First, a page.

THE anti-kidnapping group of the Philippine National Police (PNP) will include two more persons in the list of principal suspects in the kidnap-slaying of South Korean businessman Jee Ick-joo, a ranking police official said on Monday.
Senior Supt. Glenn Dumlao, commander of the PNP’s Anti-Kidnapping Group (AKG) however refused to identify the new suspects. He also did not say if they were members of the PNP or the National Bureau of Investigation (NBI).
The suspects will be identified in the preliminary investigation to be conducted next week, he said.
“Almost all of the masterminds are experts in hiding their involvement in the crime. Anyway, some principal players have identified and linked them to the case, they’re really connected,” Dumlao told reporters at the sidelines of the anniversary celebration of the AKG held in Camp Crame, Quezon City.
Dumlao also revealed that investigators had found out that another Korean served as the link between the kidnappers and Jee’s wife.
“Actually there was a go-between. A Korean who advised the victim’s wife to go with the ransom and who also asked P600,000 to supposedly to facilitate the investigation. So this individual became a person of interest in our investigation and through deep probing we saw his link to the group,” Dumlao said, referring to the group of SPO3 Ricky Santa Isabel, one of the principal suspects in the crime.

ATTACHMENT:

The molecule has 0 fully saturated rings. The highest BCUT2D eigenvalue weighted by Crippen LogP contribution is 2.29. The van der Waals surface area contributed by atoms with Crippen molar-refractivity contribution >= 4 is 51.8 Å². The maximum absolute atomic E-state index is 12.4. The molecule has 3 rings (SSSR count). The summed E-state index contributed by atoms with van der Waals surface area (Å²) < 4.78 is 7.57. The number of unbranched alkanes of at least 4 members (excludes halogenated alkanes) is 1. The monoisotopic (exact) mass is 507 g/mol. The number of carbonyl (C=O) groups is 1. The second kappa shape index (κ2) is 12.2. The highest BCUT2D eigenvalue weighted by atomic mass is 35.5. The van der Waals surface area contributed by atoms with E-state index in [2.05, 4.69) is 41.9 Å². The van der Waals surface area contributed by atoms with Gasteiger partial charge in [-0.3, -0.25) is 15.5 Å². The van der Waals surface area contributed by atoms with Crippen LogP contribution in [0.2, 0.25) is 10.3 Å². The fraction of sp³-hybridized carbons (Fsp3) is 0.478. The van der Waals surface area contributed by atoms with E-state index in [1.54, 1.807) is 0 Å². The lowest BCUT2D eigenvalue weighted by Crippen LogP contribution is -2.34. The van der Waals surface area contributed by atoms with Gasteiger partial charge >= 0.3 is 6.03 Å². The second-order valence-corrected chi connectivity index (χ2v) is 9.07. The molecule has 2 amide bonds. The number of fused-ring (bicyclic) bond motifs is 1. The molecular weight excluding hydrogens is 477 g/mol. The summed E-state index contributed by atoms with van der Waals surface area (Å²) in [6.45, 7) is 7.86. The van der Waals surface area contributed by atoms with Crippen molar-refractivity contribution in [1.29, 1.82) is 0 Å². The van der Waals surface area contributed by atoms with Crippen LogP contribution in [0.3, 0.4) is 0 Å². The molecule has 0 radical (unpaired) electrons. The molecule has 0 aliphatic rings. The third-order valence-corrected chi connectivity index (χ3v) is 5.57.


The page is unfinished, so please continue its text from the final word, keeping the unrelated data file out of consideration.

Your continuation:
The police have yet to file a case against the Korean because he has yet to be investigated.
Also, investigators have yet to get a statement from the widow of Joo regarding the matter.
Jee was abducted from his home in Angeles City, Pampanga on October 18, 2016 under the guise of a legitimate Oplan Tokhang. He was strangled to death by one of his abductors inside Camp Crame, the national headquarters of the PNP.
The Justice department has confirmed that he was strangled to death and his remains were cremated.
Dumlao said the PNP is conducting an “audit” of missing persons particularly South Koreans and Chinese because they may have also been victimized by the kidnap-for-ransom group.
Sen. Panfilo Lacson, who was guest of honor and speaker at the AKG’s 5th anniversary celebration on Monday, expressed dismay on what he described as the flourishing of organized crime groups.
“It is dismaying to think that there seems to be a burgeoning of organized crime groups on kidnapping. What is infuriating is that police officers are the members of these groups, if not the masterminds,” said Lacson, who was once the chief of the PNP.